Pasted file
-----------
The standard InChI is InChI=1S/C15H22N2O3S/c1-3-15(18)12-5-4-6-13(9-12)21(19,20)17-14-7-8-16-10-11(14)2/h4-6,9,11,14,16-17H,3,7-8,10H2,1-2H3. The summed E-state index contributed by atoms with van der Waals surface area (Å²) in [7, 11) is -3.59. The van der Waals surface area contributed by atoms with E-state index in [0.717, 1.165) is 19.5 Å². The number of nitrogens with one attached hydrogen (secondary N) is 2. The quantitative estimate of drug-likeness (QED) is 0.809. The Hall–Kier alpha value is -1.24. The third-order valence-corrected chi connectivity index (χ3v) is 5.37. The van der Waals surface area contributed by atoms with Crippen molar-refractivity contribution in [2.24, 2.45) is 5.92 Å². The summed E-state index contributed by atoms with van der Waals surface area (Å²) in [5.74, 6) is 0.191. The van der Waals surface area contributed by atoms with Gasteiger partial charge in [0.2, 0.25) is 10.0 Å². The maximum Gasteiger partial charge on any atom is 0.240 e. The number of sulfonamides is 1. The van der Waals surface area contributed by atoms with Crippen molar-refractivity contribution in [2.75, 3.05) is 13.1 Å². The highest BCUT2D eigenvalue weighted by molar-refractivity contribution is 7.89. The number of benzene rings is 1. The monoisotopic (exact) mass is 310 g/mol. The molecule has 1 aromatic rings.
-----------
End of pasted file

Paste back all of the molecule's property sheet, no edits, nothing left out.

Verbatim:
The standard InChI is InChI=1S/C15H22N2O3S/c1-3-15(18)12-5-4-6-13(9-12)21(19,20)17-14-7-8-16-10-11(14)2/h4-6,9,11,14,16-17H,3,7-8,10H2,1-2H3. The summed E-state index contributed by atoms with van der Waals surface area (Å²) in [7, 11) is -3.59. The van der Waals surface area contributed by atoms with E-state index in [0.717, 1.165) is 19.5 Å². The number of nitrogens with one attached hydrogen (secondary N) is 2. The quantitative estimate of drug-likeness (QED) is 0.809. The Hall–Kier alpha value is -1.24. The third-order valence-corrected chi connectivity index (χ3v) is 5.37. The van der Waals surface area contributed by atoms with Crippen molar-refractivity contribution in [2.24, 2.45) is 5.92 Å². The summed E-state index contributed by atoms with van der Waals surface area (Å²) in [5.74, 6) is 0.191. The van der Waals surface area contributed by atoms with Gasteiger partial charge in [0.2, 0.25) is 10.0 Å². The maximum Gasteiger partial charge on any atom is 0.240 e. The number of sulfonamides is 1. The van der Waals surface area contributed by atoms with Crippen molar-refractivity contribution in [2.75, 3.05) is 13.1 Å². The highest BCUT2D eigenvalue weighted by molar-refractivity contribution is 7.89. The number of benzene rings is 1. The monoisotopic (exact) mass is 310 g/mol. The molecule has 1 aromatic rings.